In 2014, a colleague and I guest edited a Special Issue of Local Environment. Focus was on the urban and local scale as it is often postulated to be the most appropriate site of sustainability ... [more ▼]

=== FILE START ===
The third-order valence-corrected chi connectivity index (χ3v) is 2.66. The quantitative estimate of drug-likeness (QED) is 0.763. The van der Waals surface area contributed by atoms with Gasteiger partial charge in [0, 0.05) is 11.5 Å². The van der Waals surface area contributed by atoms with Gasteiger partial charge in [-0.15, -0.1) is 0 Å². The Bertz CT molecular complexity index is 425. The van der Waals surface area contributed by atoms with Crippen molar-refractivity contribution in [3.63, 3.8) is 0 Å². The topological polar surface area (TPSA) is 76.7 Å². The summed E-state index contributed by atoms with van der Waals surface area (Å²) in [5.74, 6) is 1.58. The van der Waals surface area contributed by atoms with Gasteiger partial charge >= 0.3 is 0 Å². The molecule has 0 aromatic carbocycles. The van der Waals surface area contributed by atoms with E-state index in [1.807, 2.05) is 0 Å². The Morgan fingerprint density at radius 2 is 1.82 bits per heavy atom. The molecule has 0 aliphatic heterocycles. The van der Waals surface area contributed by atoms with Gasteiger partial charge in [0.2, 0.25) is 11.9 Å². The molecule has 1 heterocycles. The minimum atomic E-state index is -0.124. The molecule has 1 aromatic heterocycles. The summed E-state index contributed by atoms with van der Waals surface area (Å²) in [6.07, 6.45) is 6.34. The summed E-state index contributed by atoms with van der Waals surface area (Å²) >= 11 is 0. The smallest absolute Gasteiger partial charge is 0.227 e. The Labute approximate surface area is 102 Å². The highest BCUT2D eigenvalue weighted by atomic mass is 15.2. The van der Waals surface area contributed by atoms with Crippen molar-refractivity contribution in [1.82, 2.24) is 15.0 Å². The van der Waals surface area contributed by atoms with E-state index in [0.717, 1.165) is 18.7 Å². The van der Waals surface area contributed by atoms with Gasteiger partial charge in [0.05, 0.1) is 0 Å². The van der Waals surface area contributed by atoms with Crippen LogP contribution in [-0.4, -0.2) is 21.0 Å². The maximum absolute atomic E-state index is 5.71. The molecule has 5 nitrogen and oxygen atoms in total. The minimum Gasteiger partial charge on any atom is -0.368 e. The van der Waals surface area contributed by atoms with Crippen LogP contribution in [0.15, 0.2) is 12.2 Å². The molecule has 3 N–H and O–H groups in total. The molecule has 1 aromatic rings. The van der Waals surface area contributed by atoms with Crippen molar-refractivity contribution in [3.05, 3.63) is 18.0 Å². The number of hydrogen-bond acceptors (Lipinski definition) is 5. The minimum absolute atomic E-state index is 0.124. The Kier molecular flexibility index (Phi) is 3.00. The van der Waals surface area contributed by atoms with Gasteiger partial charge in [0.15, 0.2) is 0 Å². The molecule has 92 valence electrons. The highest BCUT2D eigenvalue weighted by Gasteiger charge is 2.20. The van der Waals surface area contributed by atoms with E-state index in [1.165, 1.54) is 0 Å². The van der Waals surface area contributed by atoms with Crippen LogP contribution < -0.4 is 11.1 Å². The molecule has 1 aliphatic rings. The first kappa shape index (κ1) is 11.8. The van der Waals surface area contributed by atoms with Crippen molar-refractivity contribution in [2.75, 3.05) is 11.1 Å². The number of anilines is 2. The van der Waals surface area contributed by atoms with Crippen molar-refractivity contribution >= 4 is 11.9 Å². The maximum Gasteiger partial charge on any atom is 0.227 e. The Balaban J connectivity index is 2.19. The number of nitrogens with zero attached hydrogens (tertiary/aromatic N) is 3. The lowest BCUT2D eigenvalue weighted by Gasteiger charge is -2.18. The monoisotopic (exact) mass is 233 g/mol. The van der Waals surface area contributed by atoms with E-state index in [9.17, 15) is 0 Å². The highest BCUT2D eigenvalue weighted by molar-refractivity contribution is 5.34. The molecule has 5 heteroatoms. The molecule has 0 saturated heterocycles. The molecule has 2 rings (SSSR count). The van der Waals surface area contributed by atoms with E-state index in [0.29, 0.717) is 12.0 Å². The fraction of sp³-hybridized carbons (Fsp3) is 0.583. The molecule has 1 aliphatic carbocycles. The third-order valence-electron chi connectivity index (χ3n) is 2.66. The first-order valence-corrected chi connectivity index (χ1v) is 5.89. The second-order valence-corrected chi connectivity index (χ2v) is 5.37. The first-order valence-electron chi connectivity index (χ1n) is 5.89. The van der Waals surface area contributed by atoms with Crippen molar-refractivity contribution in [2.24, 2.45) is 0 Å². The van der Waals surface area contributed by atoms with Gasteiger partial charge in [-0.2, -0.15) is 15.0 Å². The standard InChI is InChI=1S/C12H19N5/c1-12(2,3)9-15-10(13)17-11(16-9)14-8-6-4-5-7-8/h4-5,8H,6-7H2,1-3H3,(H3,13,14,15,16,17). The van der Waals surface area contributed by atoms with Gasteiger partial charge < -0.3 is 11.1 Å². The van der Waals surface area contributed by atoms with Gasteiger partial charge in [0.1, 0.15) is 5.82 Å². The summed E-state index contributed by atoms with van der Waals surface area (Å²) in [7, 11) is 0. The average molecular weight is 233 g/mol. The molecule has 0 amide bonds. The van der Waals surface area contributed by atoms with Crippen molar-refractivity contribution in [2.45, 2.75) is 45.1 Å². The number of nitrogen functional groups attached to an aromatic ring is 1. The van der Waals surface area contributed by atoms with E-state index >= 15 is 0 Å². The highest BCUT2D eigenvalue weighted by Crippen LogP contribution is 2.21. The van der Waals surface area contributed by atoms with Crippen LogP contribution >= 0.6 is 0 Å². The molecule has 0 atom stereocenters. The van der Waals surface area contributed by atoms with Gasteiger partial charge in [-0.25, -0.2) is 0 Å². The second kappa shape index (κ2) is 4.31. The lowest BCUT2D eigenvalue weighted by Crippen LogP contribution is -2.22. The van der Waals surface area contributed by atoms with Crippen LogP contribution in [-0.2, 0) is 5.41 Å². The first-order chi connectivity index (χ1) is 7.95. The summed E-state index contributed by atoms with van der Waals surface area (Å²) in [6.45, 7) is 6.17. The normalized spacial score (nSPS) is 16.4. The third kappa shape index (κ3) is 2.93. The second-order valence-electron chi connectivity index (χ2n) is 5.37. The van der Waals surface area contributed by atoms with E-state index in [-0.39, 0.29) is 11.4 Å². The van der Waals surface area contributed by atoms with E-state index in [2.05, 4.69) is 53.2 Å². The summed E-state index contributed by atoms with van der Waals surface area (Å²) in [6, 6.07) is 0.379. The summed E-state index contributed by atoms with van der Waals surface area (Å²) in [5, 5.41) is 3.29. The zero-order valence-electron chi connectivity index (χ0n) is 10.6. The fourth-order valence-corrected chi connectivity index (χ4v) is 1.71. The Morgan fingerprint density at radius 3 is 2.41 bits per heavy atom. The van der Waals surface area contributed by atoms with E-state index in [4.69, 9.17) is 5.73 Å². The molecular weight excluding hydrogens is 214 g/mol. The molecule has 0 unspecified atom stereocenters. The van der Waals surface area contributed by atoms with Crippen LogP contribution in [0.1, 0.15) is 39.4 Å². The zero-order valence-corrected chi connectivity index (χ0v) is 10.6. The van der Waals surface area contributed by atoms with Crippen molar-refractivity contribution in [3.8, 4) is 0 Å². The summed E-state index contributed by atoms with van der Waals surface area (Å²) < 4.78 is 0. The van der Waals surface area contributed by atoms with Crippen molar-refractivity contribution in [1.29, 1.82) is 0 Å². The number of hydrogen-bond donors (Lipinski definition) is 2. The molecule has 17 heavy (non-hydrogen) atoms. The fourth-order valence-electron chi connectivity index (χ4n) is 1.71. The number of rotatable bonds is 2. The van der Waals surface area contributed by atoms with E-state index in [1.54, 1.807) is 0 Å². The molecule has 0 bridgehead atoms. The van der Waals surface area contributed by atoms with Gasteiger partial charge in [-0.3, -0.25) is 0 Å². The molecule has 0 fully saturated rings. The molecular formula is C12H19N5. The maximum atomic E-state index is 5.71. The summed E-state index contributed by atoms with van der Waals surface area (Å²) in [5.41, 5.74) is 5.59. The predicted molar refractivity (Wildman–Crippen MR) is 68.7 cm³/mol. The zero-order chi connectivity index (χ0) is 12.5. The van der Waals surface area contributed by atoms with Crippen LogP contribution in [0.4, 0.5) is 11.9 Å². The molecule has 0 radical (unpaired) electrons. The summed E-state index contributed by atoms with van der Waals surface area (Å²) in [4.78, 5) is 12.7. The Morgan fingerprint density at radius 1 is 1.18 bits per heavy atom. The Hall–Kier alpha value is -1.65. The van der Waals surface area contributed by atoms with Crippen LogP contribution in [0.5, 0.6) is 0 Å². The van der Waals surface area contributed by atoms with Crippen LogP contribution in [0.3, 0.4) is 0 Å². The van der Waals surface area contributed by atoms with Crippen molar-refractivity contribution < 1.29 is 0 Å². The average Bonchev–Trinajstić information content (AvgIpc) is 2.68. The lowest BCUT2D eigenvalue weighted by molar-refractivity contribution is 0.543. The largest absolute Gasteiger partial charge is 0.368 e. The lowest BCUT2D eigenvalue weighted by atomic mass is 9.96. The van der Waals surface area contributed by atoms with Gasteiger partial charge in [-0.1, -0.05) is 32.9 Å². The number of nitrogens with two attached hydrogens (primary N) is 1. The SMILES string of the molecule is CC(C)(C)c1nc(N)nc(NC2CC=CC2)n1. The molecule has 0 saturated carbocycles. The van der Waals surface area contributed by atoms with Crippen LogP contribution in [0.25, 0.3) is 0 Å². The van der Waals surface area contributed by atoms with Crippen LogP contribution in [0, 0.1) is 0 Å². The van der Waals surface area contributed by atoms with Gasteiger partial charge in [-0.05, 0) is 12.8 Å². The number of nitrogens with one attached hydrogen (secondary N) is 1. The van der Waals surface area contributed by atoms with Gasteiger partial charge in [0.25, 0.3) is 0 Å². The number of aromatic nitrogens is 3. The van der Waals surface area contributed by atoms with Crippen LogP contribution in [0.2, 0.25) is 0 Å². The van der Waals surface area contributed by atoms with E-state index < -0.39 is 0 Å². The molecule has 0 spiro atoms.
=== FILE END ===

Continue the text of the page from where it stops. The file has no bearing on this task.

In 2014, a colleague and I guest edited a Special Issue of Local Environment. Focus was on the urban and local scale as it is often postulated to be the most appropriate site of sustainability intervention. But we were also interested in mechanisms of change that higher levels of authority are not able to engage. Clearly, there is a rich diversity of initiatives: Ideas are abound, technologies are available, and projects already exist in a variety of forms and at various stages of maturity. In this way, the issue contributes to the growing catalog of sustainability efforts. Significant, however, was that local initiatives must be viewed not as isolated events, but in association the wider multi-scalar contexts that enable them or inhibit them. If making a better planet ultimately means invoking change on a broad scale – which is the broad goal of sustainable development, sustainability, or sustainability transitions – then ideas have to originate with one or a few bodies, and there must be a process of translating the emerged new practice to anchor it at wider-reaching scales. In this way, the general course can be changed. Yet, it is a path that treads the fine line between alternative niches and mainstream, between counter and accepted practice, between the visionary ‘lone (eco)hero’ and conventional operations, between real change in the mainstream and expropriation of the alternative by the mainstream. At this point, a paradox often arises as local initiatives transgress from micro-local to wider, established and well known spheres. This tension – between what enables and what constrains actors interested in sustainability transitions – is the focus of this contribution. [less ▲]